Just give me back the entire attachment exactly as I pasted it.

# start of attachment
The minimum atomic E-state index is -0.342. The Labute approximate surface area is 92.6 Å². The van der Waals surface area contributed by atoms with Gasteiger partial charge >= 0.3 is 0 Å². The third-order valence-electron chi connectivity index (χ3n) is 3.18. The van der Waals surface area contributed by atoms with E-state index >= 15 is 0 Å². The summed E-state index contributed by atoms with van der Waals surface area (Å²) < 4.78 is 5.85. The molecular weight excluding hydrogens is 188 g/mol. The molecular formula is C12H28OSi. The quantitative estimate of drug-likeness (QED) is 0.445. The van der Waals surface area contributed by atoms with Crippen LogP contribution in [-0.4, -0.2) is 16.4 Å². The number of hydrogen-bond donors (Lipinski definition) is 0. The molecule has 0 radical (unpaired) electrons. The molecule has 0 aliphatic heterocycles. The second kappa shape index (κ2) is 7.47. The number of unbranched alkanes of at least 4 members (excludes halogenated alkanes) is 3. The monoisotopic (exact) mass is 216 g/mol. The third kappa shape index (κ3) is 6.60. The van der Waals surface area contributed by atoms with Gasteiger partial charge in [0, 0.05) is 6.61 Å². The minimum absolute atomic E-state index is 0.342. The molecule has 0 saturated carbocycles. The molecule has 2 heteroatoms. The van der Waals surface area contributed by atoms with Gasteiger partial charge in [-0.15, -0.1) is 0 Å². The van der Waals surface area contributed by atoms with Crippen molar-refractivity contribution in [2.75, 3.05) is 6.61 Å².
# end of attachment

The minimum atomic E-state index is -0.342. The Labute approximate surface area is 92.6 Å². The van der Waals surface area contributed by atoms with Gasteiger partial charge >= 0.3 is 0 Å². The third-order valence-electron chi connectivity index (χ3n) is 3.18. The van der Waals surface area contributed by atoms with E-state index >= 15 is 0 Å². The summed E-state index contributed by atoms with van der Waals surface area (Å²) < 4.78 is 5.85. The molecular weight excluding hydrogens is 188 g/mol. The molecular formula is C12H28OSi. The quantitative estimate of drug-likeness (QED) is 0.445. The van der Waals surface area contributed by atoms with Crippen LogP contribution in [-0.4, -0.2) is 16.4 Å². The number of hydrogen-bond donors (Lipinski definition) is 0. The molecule has 0 radical (unpaired) electrons. The molecule has 0 aliphatic heterocycles. The second kappa shape index (κ2) is 7.47. The number of unbranched alkanes of at least 4 members (excludes halogenated alkanes) is 3. The monoisotopic (exact) mass is 216 g/mol. The third kappa shape index (κ3) is 6.60. The van der Waals surface area contributed by atoms with Gasteiger partial charge in [0, 0.05) is 6.61 Å². The minimum absolute atomic E-state index is 0.342. The molecule has 0 saturated carbocycles. The molecule has 2 heteroatoms. The van der Waals surface area contributed by atoms with Gasteiger partial charge in [-0.15, -0.1) is 0 Å². The van der Waals surface area contributed by atoms with Crippen molar-refractivity contribution in [2.75, 3.05) is 6.61 Å².